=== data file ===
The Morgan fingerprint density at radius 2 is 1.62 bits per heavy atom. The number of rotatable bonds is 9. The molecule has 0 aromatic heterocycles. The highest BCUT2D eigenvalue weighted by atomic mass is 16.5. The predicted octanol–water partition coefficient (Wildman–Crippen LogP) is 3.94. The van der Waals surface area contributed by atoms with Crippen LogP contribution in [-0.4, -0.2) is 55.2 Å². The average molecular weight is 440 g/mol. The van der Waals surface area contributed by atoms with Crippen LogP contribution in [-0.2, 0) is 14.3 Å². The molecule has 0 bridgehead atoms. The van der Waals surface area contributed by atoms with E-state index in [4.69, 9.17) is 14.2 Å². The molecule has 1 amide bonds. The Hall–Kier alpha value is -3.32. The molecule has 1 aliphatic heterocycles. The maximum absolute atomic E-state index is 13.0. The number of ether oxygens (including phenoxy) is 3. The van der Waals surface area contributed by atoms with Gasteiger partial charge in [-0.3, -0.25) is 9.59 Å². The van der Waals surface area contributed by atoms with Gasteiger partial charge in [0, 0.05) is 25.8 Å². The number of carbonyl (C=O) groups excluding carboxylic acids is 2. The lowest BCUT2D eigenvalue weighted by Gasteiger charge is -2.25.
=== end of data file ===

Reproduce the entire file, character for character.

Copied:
The Morgan fingerprint density at radius 2 is 1.62 bits per heavy atom. The number of rotatable bonds is 9. The molecule has 0 aromatic heterocycles. The highest BCUT2D eigenvalue weighted by atomic mass is 16.5. The predicted octanol–water partition coefficient (Wildman–Crippen LogP) is 3.94. The van der Waals surface area contributed by atoms with Crippen LogP contribution in [-0.4, -0.2) is 55.2 Å². The average molecular weight is 440 g/mol. The van der Waals surface area contributed by atoms with Crippen LogP contribution in [-0.2, 0) is 14.3 Å². The molecule has 0 bridgehead atoms. The van der Waals surface area contributed by atoms with E-state index in [4.69, 9.17) is 14.2 Å². The molecule has 1 amide bonds. The Hall–Kier alpha value is -3.32. The molecule has 1 aliphatic heterocycles. The maximum absolute atomic E-state index is 13.0. The number of ether oxygens (including phenoxy) is 3. The van der Waals surface area contributed by atoms with Gasteiger partial charge in [-0.3, -0.25) is 9.59 Å². The van der Waals surface area contributed by atoms with Gasteiger partial charge in [0, 0.05) is 25.8 Å². The number of carbonyl (C=O) groups excluding carboxylic acids is 2. The lowest BCUT2D eigenvalue weighted by Gasteiger charge is -2.25.